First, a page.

Isaac read this again with a sensation he’d become very familiar with lately: a sensation that hovered between anger and disbelief. A creepy, anonymous postcard dredging up his mother’s death and threatening the cat? It was the last straw. One of many, since his arrest in February. Jasmyn said that depression was when everything felt like the last straw and your anger never left, just traded places with sadness, back and forth. He had never been depressed before, but she was exactly right. For a girl with only a high school diploma, whose main claim to notice was her breasts, she could startle them all with her wisdom. She’d inherited some of that from their mother, who’d been poor but country smart. The rest had come when she’d gone up on a pillar on the Big State U campus for weeks and become a pillar saint, denying her earthly self so Isaac could receive justice (it hadn’t worked).

He pushed his backpack up on his shoulder and headed for the scrap blockade. Randall had erected the scrap blockade just over onto the county side of their property so the city could not fine them. The blockade guarded the house, such as it was, and the Martins’ possessions, which amounted to nothing. And the cats, numbering a steady fifty. Their census should have waxed and waned: coyotes lurked in the brush, waiting to pick off the old ones. Hawks and owls wheeled above, peering down with accute raptor vision and waiting with infinite patience for the plump kitten that strayed too far from the clowder. Yet no cat was taken. They were not immortal entirely—the old ones died eventually of natural causes, and there were the usual fatal accidents and diseases—but some invisible entity guarded them from predators, at least.

You could cross the scrap line anywhere, but in and around the array of dead dishwashers and piles of old aluminum downspouts and barn roofing were lengths of two-by pried off old houses and barns, nails still poking through, ready to stab a foot. Isaac didn’t chance it. The “gate,” which sat between a heap of guttering to the rear and an overturned washer body in front, was a 1977 blue soft-top Chevy Nova on blocks. He opened the passenger door and got in. There was a terrible, gagging stench. It wasn’t cat pee—it was much worse. He scooted quickly across the seat to the driver’s side to get away from the stench and got out into the piss-smelling yard. That smell, the pee, he could tolerate.

Randall had left several days’ mail on the car’s dash, so Isaac grabbed it as he scooted and added it to the postcards. Before closing the door quickly, to seal in the unbearable odor, he leaned in and gave the horn three quick toots and was immediately swarmed by cats. Tabbies and piebalds and calicos and tortiseshells: they acted starved, though they just wanted attention. Soon more came: a mewling, leg-rubbing sea. When they saw where he was going, they set up a raucous meowing and followed him as he crossed the dirt yard. On the porch, in an old Shop-Vac drum—just the drum, no motor or or hose—a half-grown gray kitten peered over the rim to watch the tide of cats moving toward the porch. Next to the vacuum drum was a white wicker rocker with four cats piled asleep in the seat. They woke and cried drowsily at Isaac. The cats pooled and parted around him at the steps, trained to stay outside. He went up the steps, pushed gently on the front door, and found it unlatched.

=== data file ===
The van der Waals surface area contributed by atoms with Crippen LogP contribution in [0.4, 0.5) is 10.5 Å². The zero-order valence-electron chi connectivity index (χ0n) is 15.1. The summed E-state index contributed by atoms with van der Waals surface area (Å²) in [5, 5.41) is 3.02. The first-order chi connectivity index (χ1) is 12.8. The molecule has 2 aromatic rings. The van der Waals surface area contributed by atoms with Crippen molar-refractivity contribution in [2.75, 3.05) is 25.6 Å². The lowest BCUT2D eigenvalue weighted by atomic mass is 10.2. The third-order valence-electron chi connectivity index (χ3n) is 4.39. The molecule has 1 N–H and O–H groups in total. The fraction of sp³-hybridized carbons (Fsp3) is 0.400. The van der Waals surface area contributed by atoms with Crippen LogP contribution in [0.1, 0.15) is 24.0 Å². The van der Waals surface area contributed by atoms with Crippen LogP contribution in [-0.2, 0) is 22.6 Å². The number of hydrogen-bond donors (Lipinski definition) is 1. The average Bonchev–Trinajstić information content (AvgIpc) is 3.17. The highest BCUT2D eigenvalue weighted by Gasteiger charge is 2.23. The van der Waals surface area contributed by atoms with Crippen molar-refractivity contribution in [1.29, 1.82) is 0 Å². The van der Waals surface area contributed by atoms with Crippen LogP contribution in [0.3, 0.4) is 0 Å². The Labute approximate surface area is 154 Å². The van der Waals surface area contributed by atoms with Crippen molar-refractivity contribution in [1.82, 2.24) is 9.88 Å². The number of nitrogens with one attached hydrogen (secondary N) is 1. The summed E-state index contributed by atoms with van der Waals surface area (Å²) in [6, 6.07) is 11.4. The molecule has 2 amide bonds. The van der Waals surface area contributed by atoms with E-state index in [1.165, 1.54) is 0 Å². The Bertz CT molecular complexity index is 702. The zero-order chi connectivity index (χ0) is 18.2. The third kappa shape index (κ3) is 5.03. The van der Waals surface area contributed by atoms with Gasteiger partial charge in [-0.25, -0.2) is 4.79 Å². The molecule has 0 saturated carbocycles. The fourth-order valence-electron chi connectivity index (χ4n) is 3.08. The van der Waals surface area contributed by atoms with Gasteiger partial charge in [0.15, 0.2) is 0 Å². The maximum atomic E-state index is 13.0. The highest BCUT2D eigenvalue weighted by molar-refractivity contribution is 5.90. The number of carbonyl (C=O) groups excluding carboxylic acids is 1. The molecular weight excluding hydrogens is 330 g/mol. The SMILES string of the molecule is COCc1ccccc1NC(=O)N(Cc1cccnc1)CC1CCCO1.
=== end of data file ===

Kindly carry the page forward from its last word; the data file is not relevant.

Inside, Randall was standing in the middle of the living room eating Wheat Chex. Isaac was accustomed now to community meals at the shelter. He’d forgotten Randall’s solitary art of eating, another habit that had developed after Adrianna died: Gaze into space with a hollow stare. Hum and gulp and commune with the soul of . . . what? He was somewhere else; that was all Isaac knew. Like he was hearing a voice no one could hear but him. Not that they didn’t all sometimes hear voices. It seemed to be congenital among the Martins. Perhaps that was why Tamzin always hovered so near: they needed protection from the bad ones.

The cereal bowl was cracked and chipped. Some milk leaked from the corner of Randall’s mouth, a thick, ivory droplet. Evaporated milk from the food pantry. Randall poured it on the cereal without reconstituting it. Isaac had grown up with this. He used to think it was cream. Randall put it on noodles, too.

“You’re dribbling, Dad,” said Isaac. “And that bowl needs to be thrown away.”

“It’s fine. My dribbling—it’s fine, too. No worse than your trombone spit,” said Randall. He didn’t smile or greet Isaac, even though they hadn’t seen each other in months. He just hummed and finished the Wheat Chex. Then he set the cracked bowl on the coffee table, which was half a door from an old schoolhouse on iron hairpin legs. The knob was still on the door, and Randall used it as a cap holder.

“Why the bone?” he said, nodding at the trombone case.

“I have to practice. And I didn’t want to leave it.”

“Didn’t they kick you out of that place?”

“Yes. No. Not until May. I get to finish the semester. Jasmyn says they won’t risk a lawsuit by expelling me. She says they’ve perfected the art of the legally unimpeachable screw. The lawyer says so, too. Where’s Mr. Whiskers? There’s a postcard for him.”

“Don’t shit me.”

“And something from the vet clinic.”

“It’s his path-ology,” said Randall. “Why do you think I left it in the Nova? I’d rather not know he has cancer.”